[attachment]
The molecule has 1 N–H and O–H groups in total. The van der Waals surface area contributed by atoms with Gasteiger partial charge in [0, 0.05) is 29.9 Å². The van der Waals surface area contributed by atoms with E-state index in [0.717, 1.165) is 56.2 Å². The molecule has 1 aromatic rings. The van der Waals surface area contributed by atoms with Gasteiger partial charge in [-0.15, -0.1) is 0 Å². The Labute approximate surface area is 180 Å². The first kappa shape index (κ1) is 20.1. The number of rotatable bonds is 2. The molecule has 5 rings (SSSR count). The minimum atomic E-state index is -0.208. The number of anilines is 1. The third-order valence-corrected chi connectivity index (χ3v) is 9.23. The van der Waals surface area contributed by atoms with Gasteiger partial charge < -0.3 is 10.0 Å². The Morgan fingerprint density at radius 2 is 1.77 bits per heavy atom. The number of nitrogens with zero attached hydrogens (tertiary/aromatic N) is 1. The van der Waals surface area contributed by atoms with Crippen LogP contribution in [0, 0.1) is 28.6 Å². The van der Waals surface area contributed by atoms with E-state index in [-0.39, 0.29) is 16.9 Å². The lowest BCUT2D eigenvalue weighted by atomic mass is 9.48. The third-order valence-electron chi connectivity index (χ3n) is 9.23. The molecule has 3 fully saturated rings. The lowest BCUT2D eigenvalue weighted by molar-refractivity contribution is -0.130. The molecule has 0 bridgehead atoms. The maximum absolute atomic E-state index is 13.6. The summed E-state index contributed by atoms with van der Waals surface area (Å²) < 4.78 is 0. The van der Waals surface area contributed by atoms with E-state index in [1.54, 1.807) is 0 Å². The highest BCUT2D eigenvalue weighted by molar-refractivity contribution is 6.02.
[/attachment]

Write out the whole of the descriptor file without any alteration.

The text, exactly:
The molecule has 1 N–H and O–H groups in total. The van der Waals surface area contributed by atoms with Gasteiger partial charge in [0, 0.05) is 29.9 Å². The van der Waals surface area contributed by atoms with E-state index in [0.717, 1.165) is 56.2 Å². The molecule has 1 aromatic rings. The van der Waals surface area contributed by atoms with Gasteiger partial charge in [-0.15, -0.1) is 0 Å². The Labute approximate surface area is 180 Å². The first kappa shape index (κ1) is 20.1. The number of rotatable bonds is 2. The molecule has 5 rings (SSSR count). The minimum atomic E-state index is -0.208. The number of anilines is 1. The third-order valence-corrected chi connectivity index (χ3v) is 9.23. The van der Waals surface area contributed by atoms with Gasteiger partial charge < -0.3 is 10.0 Å². The Morgan fingerprint density at radius 2 is 1.77 bits per heavy atom. The number of nitrogens with zero attached hydrogens (tertiary/aromatic N) is 1. The van der Waals surface area contributed by atoms with Crippen LogP contribution in [0, 0.1) is 28.6 Å². The van der Waals surface area contributed by atoms with E-state index in [-0.39, 0.29) is 16.9 Å². The lowest BCUT2D eigenvalue weighted by atomic mass is 9.48. The third-order valence-electron chi connectivity index (χ3n) is 9.23. The molecule has 3 fully saturated rings. The lowest BCUT2D eigenvalue weighted by molar-refractivity contribution is -0.130. The molecule has 0 bridgehead atoms. The maximum absolute atomic E-state index is 13.6. The summed E-state index contributed by atoms with van der Waals surface area (Å²) < 4.78 is 0. The van der Waals surface area contributed by atoms with E-state index in [1.54, 1.807) is 0 Å². The highest BCUT2D eigenvalue weighted by molar-refractivity contribution is 6.02.